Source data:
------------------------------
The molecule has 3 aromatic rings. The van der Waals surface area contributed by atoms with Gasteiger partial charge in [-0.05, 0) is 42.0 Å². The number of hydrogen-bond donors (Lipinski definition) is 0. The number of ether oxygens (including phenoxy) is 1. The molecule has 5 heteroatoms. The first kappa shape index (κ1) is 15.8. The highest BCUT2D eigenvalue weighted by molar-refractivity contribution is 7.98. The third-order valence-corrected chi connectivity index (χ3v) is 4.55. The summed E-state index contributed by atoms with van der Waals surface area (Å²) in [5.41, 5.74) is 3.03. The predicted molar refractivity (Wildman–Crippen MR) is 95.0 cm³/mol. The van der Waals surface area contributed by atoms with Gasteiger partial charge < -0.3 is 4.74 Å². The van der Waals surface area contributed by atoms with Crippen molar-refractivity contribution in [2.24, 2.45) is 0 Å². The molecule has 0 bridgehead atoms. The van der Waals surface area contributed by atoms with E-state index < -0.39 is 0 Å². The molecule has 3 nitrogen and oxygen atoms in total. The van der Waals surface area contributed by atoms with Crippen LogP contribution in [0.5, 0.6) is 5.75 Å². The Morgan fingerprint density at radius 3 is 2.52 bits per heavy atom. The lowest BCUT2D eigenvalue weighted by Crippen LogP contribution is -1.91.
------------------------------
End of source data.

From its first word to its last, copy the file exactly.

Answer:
The molecule has 3 aromatic rings. The van der Waals surface area contributed by atoms with Gasteiger partial charge in [-0.05, 0) is 42.0 Å². The number of hydrogen-bond donors (Lipinski definition) is 0. The number of ether oxygens (including phenoxy) is 1. The molecule has 5 heteroatoms. The first kappa shape index (κ1) is 15.8. The highest BCUT2D eigenvalue weighted by molar-refractivity contribution is 7.98. The third-order valence-corrected chi connectivity index (χ3v) is 4.55. The summed E-state index contributed by atoms with van der Waals surface area (Å²) in [5.41, 5.74) is 3.03. The predicted molar refractivity (Wildman–Crippen MR) is 95.0 cm³/mol. The van der Waals surface area contributed by atoms with Gasteiger partial charge < -0.3 is 4.74 Å². The van der Waals surface area contributed by atoms with Crippen molar-refractivity contribution in [2.24, 2.45) is 0 Å². The molecule has 0 bridgehead atoms. The van der Waals surface area contributed by atoms with E-state index < -0.39 is 0 Å². The molecule has 3 nitrogen and oxygen atoms in total. The van der Waals surface area contributed by atoms with Crippen LogP contribution in [0.5, 0.6) is 5.75 Å². The Morgan fingerprint density at radius 3 is 2.52 bits per heavy atom. The lowest BCUT2D eigenvalue weighted by Crippen LogP contribution is -1.91.